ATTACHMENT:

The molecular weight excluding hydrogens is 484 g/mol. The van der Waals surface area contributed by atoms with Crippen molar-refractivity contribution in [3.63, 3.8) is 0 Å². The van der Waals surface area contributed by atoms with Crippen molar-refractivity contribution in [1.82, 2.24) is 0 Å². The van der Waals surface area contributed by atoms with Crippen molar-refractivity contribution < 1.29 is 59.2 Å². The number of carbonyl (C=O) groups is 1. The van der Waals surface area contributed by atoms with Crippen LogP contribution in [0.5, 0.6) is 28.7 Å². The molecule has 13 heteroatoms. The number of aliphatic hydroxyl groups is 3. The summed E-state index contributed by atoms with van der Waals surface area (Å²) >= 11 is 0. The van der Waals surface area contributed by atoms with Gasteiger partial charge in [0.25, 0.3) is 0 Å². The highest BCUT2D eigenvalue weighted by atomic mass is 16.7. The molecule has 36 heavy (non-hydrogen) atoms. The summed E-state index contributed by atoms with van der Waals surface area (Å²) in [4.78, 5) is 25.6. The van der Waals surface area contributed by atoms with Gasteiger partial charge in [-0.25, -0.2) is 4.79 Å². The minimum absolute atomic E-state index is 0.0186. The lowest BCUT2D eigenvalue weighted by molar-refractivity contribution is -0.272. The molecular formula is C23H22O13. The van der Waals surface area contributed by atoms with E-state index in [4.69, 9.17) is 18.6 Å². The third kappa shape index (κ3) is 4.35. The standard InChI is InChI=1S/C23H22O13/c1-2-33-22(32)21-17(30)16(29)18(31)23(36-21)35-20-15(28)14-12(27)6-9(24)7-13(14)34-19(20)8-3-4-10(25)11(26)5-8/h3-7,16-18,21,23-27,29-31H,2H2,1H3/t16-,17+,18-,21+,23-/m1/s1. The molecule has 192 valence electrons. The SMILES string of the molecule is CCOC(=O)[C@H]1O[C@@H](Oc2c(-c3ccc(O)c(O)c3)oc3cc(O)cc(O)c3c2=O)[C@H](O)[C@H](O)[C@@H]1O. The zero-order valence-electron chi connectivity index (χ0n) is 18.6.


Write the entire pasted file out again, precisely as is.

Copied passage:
The molecular weight excluding hydrogens is 484 g/mol. The van der Waals surface area contributed by atoms with Crippen molar-refractivity contribution in [3.63, 3.8) is 0 Å². The van der Waals surface area contributed by atoms with Crippen molar-refractivity contribution in [1.82, 2.24) is 0 Å². The van der Waals surface area contributed by atoms with Crippen molar-refractivity contribution < 1.29 is 59.2 Å². The number of carbonyl (C=O) groups is 1. The van der Waals surface area contributed by atoms with Crippen LogP contribution in [0.5, 0.6) is 28.7 Å². The molecule has 13 heteroatoms. The number of aliphatic hydroxyl groups is 3. The summed E-state index contributed by atoms with van der Waals surface area (Å²) >= 11 is 0. The van der Waals surface area contributed by atoms with Gasteiger partial charge in [0.25, 0.3) is 0 Å². The highest BCUT2D eigenvalue weighted by atomic mass is 16.7. The molecule has 36 heavy (non-hydrogen) atoms. The summed E-state index contributed by atoms with van der Waals surface area (Å²) in [4.78, 5) is 25.6. The van der Waals surface area contributed by atoms with Gasteiger partial charge in [-0.25, -0.2) is 4.79 Å². The minimum absolute atomic E-state index is 0.0186. The lowest BCUT2D eigenvalue weighted by molar-refractivity contribution is -0.272. The molecular formula is C23H22O13. The van der Waals surface area contributed by atoms with E-state index in [4.69, 9.17) is 18.6 Å². The third kappa shape index (κ3) is 4.35. The standard InChI is InChI=1S/C23H22O13/c1-2-33-22(32)21-17(30)16(29)18(31)23(36-21)35-20-15(28)14-12(27)6-9(24)7-13(14)34-19(20)8-3-4-10(25)11(26)5-8/h3-7,16-18,21,23-27,29-31H,2H2,1H3/t16-,17+,18-,21+,23-/m1/s1. The molecule has 192 valence electrons. The SMILES string of the molecule is CCOC(=O)[C@H]1O[C@@H](Oc2c(-c3ccc(O)c(O)c3)oc3cc(O)cc(O)c3c2=O)[C@H](O)[C@H](O)[C@@H]1O. The zero-order valence-electron chi connectivity index (χ0n) is 18.6.